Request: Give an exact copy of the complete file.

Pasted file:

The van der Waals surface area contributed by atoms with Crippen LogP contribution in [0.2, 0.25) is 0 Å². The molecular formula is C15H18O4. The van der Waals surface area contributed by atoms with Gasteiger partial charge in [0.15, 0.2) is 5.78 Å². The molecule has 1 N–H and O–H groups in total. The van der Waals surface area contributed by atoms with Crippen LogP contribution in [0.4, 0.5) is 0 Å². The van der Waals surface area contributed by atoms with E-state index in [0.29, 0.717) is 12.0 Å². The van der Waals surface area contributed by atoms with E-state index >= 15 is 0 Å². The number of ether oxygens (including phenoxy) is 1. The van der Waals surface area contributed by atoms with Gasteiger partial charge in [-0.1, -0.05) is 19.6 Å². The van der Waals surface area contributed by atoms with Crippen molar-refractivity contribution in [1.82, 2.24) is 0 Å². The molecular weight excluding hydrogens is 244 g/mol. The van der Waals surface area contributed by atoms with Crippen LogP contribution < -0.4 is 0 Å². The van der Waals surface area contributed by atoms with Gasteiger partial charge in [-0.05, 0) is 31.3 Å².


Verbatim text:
The van der Waals surface area contributed by atoms with Crippen LogP contribution in [0.2, 0.25) is 0 Å². The molecular formula is C15H18O4. The van der Waals surface area contributed by atoms with Gasteiger partial charge in [0.15, 0.2) is 5.78 Å². The molecule has 1 N–H and O–H groups in total. The van der Waals surface area contributed by atoms with Crippen LogP contribution in [0.4, 0.5) is 0 Å². The van der Waals surface area contributed by atoms with E-state index in [0.29, 0.717) is 12.0 Å². The van der Waals surface area contributed by atoms with E-state index >= 15 is 0 Å². The number of ether oxygens (including phenoxy) is 1. The van der Waals surface area contributed by atoms with Gasteiger partial charge in [-0.1, -0.05) is 19.6 Å². The van der Waals surface area contributed by atoms with Crippen molar-refractivity contribution in [1.82, 2.24) is 0 Å². The molecular weight excluding hydrogens is 244 g/mol. The van der Waals surface area contributed by atoms with Crippen LogP contribution < -0.4 is 0 Å². The van der Waals surface area contributed by atoms with Gasteiger partial charge in [-0.05, 0) is 31.3 Å².